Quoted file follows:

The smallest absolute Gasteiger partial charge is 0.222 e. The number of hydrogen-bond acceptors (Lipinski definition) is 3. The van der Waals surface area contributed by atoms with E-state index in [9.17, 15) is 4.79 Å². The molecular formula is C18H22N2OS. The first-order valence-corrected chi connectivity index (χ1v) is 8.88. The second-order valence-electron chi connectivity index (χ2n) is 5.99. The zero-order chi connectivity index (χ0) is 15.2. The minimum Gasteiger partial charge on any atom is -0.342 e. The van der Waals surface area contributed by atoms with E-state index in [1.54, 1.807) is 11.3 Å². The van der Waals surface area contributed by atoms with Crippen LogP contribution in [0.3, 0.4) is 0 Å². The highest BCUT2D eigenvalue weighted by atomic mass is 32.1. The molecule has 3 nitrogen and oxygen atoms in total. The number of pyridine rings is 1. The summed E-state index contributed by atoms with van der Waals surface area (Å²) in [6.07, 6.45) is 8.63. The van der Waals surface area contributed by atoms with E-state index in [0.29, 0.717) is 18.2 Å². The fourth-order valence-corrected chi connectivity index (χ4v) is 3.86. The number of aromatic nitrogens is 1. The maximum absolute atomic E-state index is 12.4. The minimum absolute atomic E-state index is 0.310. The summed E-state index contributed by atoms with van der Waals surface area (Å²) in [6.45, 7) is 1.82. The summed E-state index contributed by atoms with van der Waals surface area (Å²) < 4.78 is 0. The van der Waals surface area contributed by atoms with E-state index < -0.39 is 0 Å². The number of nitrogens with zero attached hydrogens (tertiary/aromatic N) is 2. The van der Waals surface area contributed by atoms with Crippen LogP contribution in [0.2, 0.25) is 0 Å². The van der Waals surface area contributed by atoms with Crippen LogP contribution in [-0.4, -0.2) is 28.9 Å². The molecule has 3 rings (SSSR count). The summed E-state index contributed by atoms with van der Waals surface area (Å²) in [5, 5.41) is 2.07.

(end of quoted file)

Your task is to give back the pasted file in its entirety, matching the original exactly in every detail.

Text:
The smallest absolute Gasteiger partial charge is 0.222 e. The number of hydrogen-bond acceptors (Lipinski definition) is 3. The van der Waals surface area contributed by atoms with E-state index in [9.17, 15) is 4.79 Å². The molecular formula is C18H22N2OS. The first-order valence-corrected chi connectivity index (χ1v) is 8.88. The second-order valence-electron chi connectivity index (χ2n) is 5.99. The zero-order chi connectivity index (χ0) is 15.2. The minimum Gasteiger partial charge on any atom is -0.342 e. The van der Waals surface area contributed by atoms with E-state index in [1.54, 1.807) is 11.3 Å². The van der Waals surface area contributed by atoms with Crippen LogP contribution in [0.3, 0.4) is 0 Å². The highest BCUT2D eigenvalue weighted by atomic mass is 32.1. The molecule has 3 nitrogen and oxygen atoms in total. The number of pyridine rings is 1. The summed E-state index contributed by atoms with van der Waals surface area (Å²) in [6.07, 6.45) is 8.63. The van der Waals surface area contributed by atoms with E-state index in [0.29, 0.717) is 18.2 Å². The fourth-order valence-corrected chi connectivity index (χ4v) is 3.86. The number of aromatic nitrogens is 1. The maximum absolute atomic E-state index is 12.4. The minimum absolute atomic E-state index is 0.310. The summed E-state index contributed by atoms with van der Waals surface area (Å²) in [6.45, 7) is 1.82. The summed E-state index contributed by atoms with van der Waals surface area (Å²) < 4.78 is 0. The van der Waals surface area contributed by atoms with E-state index < -0.39 is 0 Å². The number of nitrogens with zero attached hydrogens (tertiary/aromatic N) is 2. The van der Waals surface area contributed by atoms with Crippen LogP contribution in [0.2, 0.25) is 0 Å². The van der Waals surface area contributed by atoms with Crippen LogP contribution in [-0.4, -0.2) is 28.9 Å². The molecule has 3 rings (SSSR count). The summed E-state index contributed by atoms with van der Waals surface area (Å²) in [5, 5.41) is 2.07.